A Pennsylvania grand jury’s landmark report, linking more than 300 “predator priests” to clergy child sexual abuse, will be made public, the state’s Supreme Court said Friday.
The report details cases going back decades in six of Pennsylvania’s Roman Catholic dioceses and includes allegations of cover-up efforts, the court said.
But the public version of the report will not include names or “individual specific information” of priests and others who have challenged the findings, at least in the initial version of the release.
Still, the court’s decision was hailed Friday by state Attorney General Josh Shapiro, who called the ruling a “victory” for victims of abuse.
“Our fear throughout this process has been that the entire grand jury report would be shelved and victims’ truth would be silenced,” Shapiro said. “Today’s order ensures that will not be the case.”
Earlier this week, Shapiro wrote to Pope Francis, asking the Roman Catholic leader to help bring cases of clergy child sexual abuse out into the open, PennLive.com reported.
That action drew a sharp retort from advocacy group the Catholic League, the report said.
“For the record, there has been no attempt to silence alleged victims, but there certainly has been a well-orchestrated attempt, led by Shapiro, to silence his critics,” the league wrote on its website. “In fact, that is what his letter is designed to do. Does he really think the Holy Father is going to accept his unsubstantiated criticisms of Pennsylvania priests and bishops?
The court wants the redaction process to be completed by Aug. 8, when the 900-page report is expected to be made public. If there are disputes about what a court-appointed special master should black out, the report will go out the following week.
The Supreme Court said it will consider the challenges by some priests and others who say their constitutional rights to their reputations and to due process of law are being violated, based on not being able to address the grand jury.
“We believe that the risk that the grand jury’s pronouncements will be seen as carrying the weight of governmental and judicial authority — and as themselves embodying the voice of the community relative to particular findings — is substantial,” Chief Justice Thomas Saylor wrote.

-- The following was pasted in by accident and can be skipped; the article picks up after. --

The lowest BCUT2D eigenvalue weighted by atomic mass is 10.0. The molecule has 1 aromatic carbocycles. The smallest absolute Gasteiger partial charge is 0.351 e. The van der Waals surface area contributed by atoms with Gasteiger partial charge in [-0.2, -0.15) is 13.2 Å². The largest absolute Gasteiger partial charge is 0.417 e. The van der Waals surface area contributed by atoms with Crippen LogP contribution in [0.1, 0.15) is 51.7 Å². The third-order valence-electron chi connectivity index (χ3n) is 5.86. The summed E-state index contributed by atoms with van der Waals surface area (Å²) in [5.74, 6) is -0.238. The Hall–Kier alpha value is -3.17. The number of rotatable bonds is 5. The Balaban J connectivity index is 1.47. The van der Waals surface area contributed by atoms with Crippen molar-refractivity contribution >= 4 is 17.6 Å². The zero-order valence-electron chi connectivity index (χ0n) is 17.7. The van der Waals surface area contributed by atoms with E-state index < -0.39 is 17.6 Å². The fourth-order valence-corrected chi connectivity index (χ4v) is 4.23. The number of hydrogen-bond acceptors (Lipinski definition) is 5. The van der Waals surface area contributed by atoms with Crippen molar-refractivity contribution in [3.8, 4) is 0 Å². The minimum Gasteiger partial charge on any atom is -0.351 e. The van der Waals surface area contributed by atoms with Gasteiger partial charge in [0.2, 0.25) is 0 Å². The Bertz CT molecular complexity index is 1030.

“We believe that the risk that the grand jury’s pronouncements will be seen as carrying the weight of governmental and judicial authority — and as themselves embodying the voice of the community relative to particular findings — is substantial.”
Giving the report’s subjects the right to file written responses, Saylor wrote, is “not sufficiently effective.” He said there are divisions within the court about what can be done to provide the required due process of law. The court will hold oral argument on the subject in Philadelphia in September.
Saylor said the court wants to release the bulk of the report, warning the priests they can’t assert objections to generalized content of the report simply because it might pertain to them.
Several lawyers for priests who have challenged the report declined to comment or did not return messages seeking comment.
The report is the result of a two-year investigation, described by the judge who supervised the grand jury as addressing allegations of child sexual abuse, failure to report it, endangering the welfare of children and obstruction of justice by people “associated with the Roman Catholic Church, local public officials and community leaders.”
The judge has said the probe involved dozens of witnesses and more than half a million pages of internal church documents.
The investigation pertains to the Allentown, Erie, Greensburg, Harrisburg, Pittsburgh and Scranton dioceses, which together consist of 1.7 million people.
Previous investigations found widespread sexual abuse by priests in the state’s two other dioceses, Philadelphia and Altoona-Johnstown.
The attorney general’s office argued vigorously for the release, calling it a matter of exceptional public interest.
Criminal charges can only be brought under the statute of limitations in effect at the time of the crime. For some people alleging abuse in the 1970s, that means two years from when the crime happened. For others, it means two years after they turned 18.
Current state law allows prosecutors to file criminal charges before the one-time child victim turns 50 and for victims to seek civil damages in court before they turn 30.
The Associated Press contributed to this story.